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About gradpumpkin

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  1. Their website says they admit about 50 people (in normal circumstances). If they're doing individualized emails and sending acceptances AND waitlists today, it definitely would take more than just the morning to complete. My guess is they'll come in throughout today and then rejections in the next day or two, based on previous trends.
  2. Anyone claiming the Texas admit? Seems a bit early.
  3. How many of you still have "Pending" in the Ohio State portal? I know a lot of acceptances have been posted already, but I felt really confident about my fit/qualifications and had good connections with multiple faculty. Is it time to give up hope?
  4. Does anyone have any insights into Emory? I know they usually come out around this time. I'm curious as to whether GRE-required schools will see greater, equal, or even decreased applicant pools because of the overall trend with GRE this year. Is the massive increase in applicants mostly people who are only applying to GRE-optional schools? Will score averages at GRE-required schools be lower this year? Just wondering if anyone has thoughts since everything is so ambiguous right now.
  5. There's definitely a grace period, and I've seen schools say that they can come in 2 weeks or so past the deadline. I wouldn't assume that they'd start until after the new year, but it's hard to be sure and it's probably better to be safe than sorry. If your recommender agreed to write the letters, they should be willing to follow the deadlines. Maybe check back in with them and gently stress the importance of submitting the letter granted the money and work and time that you've put into your applications.
  6. Thank you all for this great advice! I'm wondering if any of you could comment on what the typical schedule, workload, and "day in the life" would be for a first-year PhD student. I know it will vary a lot based on programs/fellowships, but just trying to get a general idea and advice on how to manage it as best as possible.
  7. Thank you all for your input! That all makes sense. And @Sigabayou make valid points, but I've seen explicitly on department websites and directly from departments themselves saying that they want to be notified of your other offers once admitted, even this year. I did not mean at all that I'm hoping to take unnecessary funding away from a department. Negotiation of packages (to include more than just money) is a common practice in admissions to the best of my knowledge, especially from graduate schools themselves and not just departments. My assumption would be that departments will only acce
  8. I've noticed that lots of applications give you the option to report other schools that you're applying to as part of their admissions process. Is doing this a bad idea? I'm not sure what they use it for, but it seems like a trap to me. For example, if a school gives you space to list 5 and I'm applying to more than 5, is it wiser to list my schools ranked higher than them, lower, or just not at all? I was planning on just notifying schools when I got offers/funding info to leverage and negotiate funding. Thoughts?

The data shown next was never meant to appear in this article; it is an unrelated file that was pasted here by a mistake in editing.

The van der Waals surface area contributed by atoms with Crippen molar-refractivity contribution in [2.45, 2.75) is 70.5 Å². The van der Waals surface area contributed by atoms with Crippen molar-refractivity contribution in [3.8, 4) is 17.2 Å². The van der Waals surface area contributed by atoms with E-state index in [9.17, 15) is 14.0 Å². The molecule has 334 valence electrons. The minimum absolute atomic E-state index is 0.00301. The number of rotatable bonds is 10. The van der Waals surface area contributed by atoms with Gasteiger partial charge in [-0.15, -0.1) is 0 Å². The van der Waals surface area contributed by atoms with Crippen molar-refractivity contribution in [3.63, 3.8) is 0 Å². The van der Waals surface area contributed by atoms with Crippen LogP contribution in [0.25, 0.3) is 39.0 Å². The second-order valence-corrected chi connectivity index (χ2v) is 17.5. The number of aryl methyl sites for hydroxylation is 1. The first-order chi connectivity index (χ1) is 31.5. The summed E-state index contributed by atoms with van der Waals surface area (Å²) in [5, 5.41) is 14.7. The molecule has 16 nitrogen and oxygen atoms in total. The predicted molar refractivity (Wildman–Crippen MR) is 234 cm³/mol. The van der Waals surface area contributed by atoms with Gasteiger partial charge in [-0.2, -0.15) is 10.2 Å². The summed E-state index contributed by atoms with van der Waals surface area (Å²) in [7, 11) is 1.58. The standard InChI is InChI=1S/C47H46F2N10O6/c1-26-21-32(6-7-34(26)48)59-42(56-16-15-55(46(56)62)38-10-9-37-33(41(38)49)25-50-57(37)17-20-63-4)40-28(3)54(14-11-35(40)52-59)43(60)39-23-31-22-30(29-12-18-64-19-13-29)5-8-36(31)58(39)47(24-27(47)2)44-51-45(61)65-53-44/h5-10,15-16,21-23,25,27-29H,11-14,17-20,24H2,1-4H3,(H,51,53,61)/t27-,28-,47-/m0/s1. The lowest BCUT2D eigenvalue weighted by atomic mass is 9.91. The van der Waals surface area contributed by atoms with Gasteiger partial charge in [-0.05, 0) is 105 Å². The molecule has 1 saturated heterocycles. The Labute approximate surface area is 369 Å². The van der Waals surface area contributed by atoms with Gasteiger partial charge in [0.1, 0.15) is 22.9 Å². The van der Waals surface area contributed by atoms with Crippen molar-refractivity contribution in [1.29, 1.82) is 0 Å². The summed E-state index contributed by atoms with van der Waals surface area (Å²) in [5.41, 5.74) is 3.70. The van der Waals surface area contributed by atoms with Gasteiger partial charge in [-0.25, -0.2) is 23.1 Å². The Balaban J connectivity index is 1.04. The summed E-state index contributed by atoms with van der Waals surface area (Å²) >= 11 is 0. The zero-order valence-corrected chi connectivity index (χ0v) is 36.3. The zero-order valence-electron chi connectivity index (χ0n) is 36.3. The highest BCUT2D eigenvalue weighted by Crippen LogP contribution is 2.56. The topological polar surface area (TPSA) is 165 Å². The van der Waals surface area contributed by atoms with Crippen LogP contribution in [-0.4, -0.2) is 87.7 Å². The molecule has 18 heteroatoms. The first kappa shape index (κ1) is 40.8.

9. Most of the suggested lengths for programs that I've seen have been about 1,000 words. I would trim it down and keep it to two pages like people have have previously replied. Good luck!
  10. I would suggest putting that on your CV. My guess is that while these portals (which are standard and used for every department) ask you to redundantly list out stuff you've already mentioned elsewhere, departments will be primarily looking at your actual materials. So, no I wouldn't count it under employment, but I would count it as work experience on your CV if it is related to political science.
  11. Does anyone have suggestions on academically-oriented Masters programs to apply to that would help prepare for a PhD? I know about MAPSS and CIR but am looking for a few more that would be strong preparation programs in case I strike out on PhD admissions this year and need to try again in a future cycle. Specifically looking for ones with good funding/fellowship/assistantship opportunities, as I would not be able to pay full tuition anywhere. Bonus points if they are well-suited for comparative politics!
  12. I was wondering what everyone thinks about submitting vs. not submitting GRE scores this cycle granted that it's optional for most places. I know it will vary, but I'm wondering if it is better to submit not that great of a score (160-162V, 155-157Q, 5-5.5W) or to not submit at all since we have the option- especially for schools that post higher score averages. I think the other parts of my application are a lot stronger. Any thoughts?
  13. Just to add a related question since this is a GRE thread, I was wondering what y'all think about listing GRE scores on my application (in my CV or elsewhere) and not sending in official scores for GRE optional schools. Basically, still providing my scores for test optional schools but not paying the fee for each and every school to send the OFFICIAL scores since it's optional anyways. I'm applying to a lot of schools and am trying to cut costs where I can. Would this result in them putting any weight into my scores? Or just worry about me being dishonest about the scores? Also, is
  14. I've got a similar profile but I'm in Comparative so I'm also curious! Best of luck this cycle 🙂
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